A Muslim campaigner has lent her backing to a “pioneering” Bill which aims to tackle the problems caused by Sharia councils operating in England and Wales.
Tehmina Kazi, director of British Muslims for Secular Democracy, is concerned that Muslim women are not aware of alternatives to Sharia law.
She is supporting the Arbitration and Mediation Services (Equality) Bill which has also won the backing of the National Secular Society and Bishop Michael Nazir-Ali.
The Bill was introduced to the House of Lords last year by Christian and humanitarian campaigner, Baroness Cox.
It seeks to create a new offence of falsely claiming legal jurisdiction over criminal or family law.
Tehmina Kazi, a law graduate from the London School of Economics, says the proposed legislation would give women greater clarification on their rights.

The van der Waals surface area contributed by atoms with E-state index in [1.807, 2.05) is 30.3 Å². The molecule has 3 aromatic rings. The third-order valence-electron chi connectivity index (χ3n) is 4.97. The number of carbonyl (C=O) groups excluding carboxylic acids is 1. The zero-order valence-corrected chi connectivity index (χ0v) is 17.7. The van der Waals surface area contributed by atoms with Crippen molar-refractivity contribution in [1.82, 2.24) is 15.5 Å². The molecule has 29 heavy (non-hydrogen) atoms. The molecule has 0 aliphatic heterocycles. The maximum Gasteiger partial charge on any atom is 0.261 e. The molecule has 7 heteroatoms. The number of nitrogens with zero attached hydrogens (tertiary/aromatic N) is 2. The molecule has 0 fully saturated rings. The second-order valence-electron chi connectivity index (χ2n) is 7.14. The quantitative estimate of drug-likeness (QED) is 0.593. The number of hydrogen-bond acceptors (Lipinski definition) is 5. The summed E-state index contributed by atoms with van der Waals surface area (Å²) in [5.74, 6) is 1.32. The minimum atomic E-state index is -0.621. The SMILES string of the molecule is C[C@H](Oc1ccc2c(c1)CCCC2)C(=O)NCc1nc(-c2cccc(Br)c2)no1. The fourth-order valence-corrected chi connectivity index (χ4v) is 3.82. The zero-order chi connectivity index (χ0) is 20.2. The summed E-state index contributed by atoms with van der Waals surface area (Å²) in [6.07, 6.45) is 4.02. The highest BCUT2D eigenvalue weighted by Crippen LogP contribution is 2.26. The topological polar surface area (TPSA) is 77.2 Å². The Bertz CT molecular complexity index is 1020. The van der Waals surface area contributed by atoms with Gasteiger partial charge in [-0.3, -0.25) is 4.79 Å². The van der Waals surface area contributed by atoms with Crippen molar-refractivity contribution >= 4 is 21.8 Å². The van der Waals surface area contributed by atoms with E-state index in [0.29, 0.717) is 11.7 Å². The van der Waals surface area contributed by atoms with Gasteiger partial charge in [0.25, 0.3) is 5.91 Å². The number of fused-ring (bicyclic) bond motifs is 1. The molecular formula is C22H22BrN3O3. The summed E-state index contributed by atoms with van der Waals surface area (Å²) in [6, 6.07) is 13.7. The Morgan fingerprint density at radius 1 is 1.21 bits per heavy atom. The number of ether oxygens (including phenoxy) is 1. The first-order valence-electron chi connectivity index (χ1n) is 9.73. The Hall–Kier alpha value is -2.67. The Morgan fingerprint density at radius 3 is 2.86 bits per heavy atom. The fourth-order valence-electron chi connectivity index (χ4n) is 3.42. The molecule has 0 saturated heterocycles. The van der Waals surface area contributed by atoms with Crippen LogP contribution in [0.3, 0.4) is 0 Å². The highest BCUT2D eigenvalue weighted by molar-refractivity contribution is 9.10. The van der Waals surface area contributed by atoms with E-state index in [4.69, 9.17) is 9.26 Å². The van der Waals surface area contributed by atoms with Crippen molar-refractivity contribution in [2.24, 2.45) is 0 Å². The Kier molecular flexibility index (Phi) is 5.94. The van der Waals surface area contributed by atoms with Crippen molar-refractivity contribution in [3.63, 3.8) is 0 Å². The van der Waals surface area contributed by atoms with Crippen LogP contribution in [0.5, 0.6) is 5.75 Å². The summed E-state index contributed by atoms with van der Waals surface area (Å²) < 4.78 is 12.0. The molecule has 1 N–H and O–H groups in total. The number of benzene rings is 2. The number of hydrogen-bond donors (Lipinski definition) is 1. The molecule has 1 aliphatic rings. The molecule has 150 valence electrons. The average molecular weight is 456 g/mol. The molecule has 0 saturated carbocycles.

She said: “There is a gap in the system for Muslim women due to the prevalence of Sharia councils.
“They don’t have any legal power and are completely informal so very hard to regulate and they rule on things such as divorce in Muslim communities. We want to educate women so they know what their rights are.”
She warned that “Sharia councils have no legal status and could potentially be set up in someone’s front room.
“Problems arise when they falsely claim a legal status that they do not have, and this kind of posturing is exactly what the Arbitration Bill seeks to criminalise.”
She added: “It is a pioneering proposal, because the onus is on the Sharia councils to clarify for existing and potential clients that their decisions have no legal weight, before any mediation can take place.”
A spokesman for the Federation of Muslim Organisations said: “We welcome any bill that would protect the most vulnerable in society and especially anyone who is being denied their fundamental rights in this country.”
He added: “If people believe the councils have legal powers and if they are putting pressure on people to forego their legal rights this needs to be stopped and for them to be given their due rights.”